7. Steve L.

    Renters are renters, I do not care if they are a $500 or a $5000, $10,000 tenant. Just because they pay more does not constitute a good tenant. I have seen first hand what renters do to properties on both ends of the spectrum. The mentality is the same. They will destroy a property if they are unhappy with the landlord or how the property has been taken care of. Remember a tenant thinks that if a landlord can afford a rental property then they must be rich and I mean Donald Trump or Warren Buffet rich. That is the mentality of renters.

    Dawn is right, If your screening processes is good and you maintain your property then the tenants will stay. Trust me, I have tenants who stay in my properties specifically for that reason.

    Annabelle is right, a $40K property can be done if bought correctly and in areas that are moving forward. They are not all loser properties with horrible tenants as Ben likes to make you think they are. Sorry Ben but the argument is getting old and just because you do not like them doesn’t mean that they won’t work for someone else.

    These 1% 2% rules are not “rules” they are made up non-sense. I have never used any of the percentages and I have done just fine. As a matter of fact I have never even heard of these “rules’ until I became a BP member. That’s probably why I have been doing just fine. If I had listened to or adhered to these “rules” I would have never of bought anything.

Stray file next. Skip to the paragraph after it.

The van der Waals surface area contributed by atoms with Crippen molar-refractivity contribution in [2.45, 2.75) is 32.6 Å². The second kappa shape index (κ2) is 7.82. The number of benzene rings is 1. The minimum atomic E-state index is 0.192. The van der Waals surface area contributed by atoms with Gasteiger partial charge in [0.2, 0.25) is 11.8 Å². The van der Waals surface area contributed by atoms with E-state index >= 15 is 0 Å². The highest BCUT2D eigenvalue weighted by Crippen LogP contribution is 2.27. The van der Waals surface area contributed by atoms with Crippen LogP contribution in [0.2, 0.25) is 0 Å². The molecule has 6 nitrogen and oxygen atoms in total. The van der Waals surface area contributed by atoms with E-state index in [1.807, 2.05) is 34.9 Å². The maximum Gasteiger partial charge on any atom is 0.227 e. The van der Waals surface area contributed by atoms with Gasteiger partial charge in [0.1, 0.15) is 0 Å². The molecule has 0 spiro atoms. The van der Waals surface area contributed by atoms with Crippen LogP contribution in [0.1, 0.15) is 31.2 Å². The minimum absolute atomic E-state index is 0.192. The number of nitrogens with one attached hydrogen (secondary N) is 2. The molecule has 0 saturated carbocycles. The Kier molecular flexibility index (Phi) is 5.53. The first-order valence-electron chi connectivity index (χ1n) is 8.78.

8. Susan Maneck

    In regards to getting financing on houses which cost 40K or less, not entirely true. I usually do pay cash for the houses I buy at 30-35K but Wells Fargo will do HELOCs of the properties value even on rental properties after you’ve owned them for a year. Also, most local banks will make loans for less than 50K as long as they are owner occupied so don’t assume you have to sell the property to an investor. I know this because I discussed it with a real estate lawyer. It is apparently illegal for a local bank to refuse financing to a house being purchased owner-occupied because it cost too little. They don’t have to give you the best terms, but they do have make the loan if a person is otherwise qualified. This is prevent red-lining. Mind you this is only true for local banks and is not the case for regional and national banks.

  9. William Jenkins

    I see a lot of incorrect assumptions in your post and in some of the comments supporting your conclusion.

    1. You are comparing levered returns vs non-levered which does not properly account for the added risk of leverage. Try risk adjusting the return.
    2. You are 100% incorrect in saying that $40k properties cannot be financed.
    3. Your “appreciation” assumptions on the 100k house is VERY generous and goes back to the 2006 “houses never go down in value” attitude.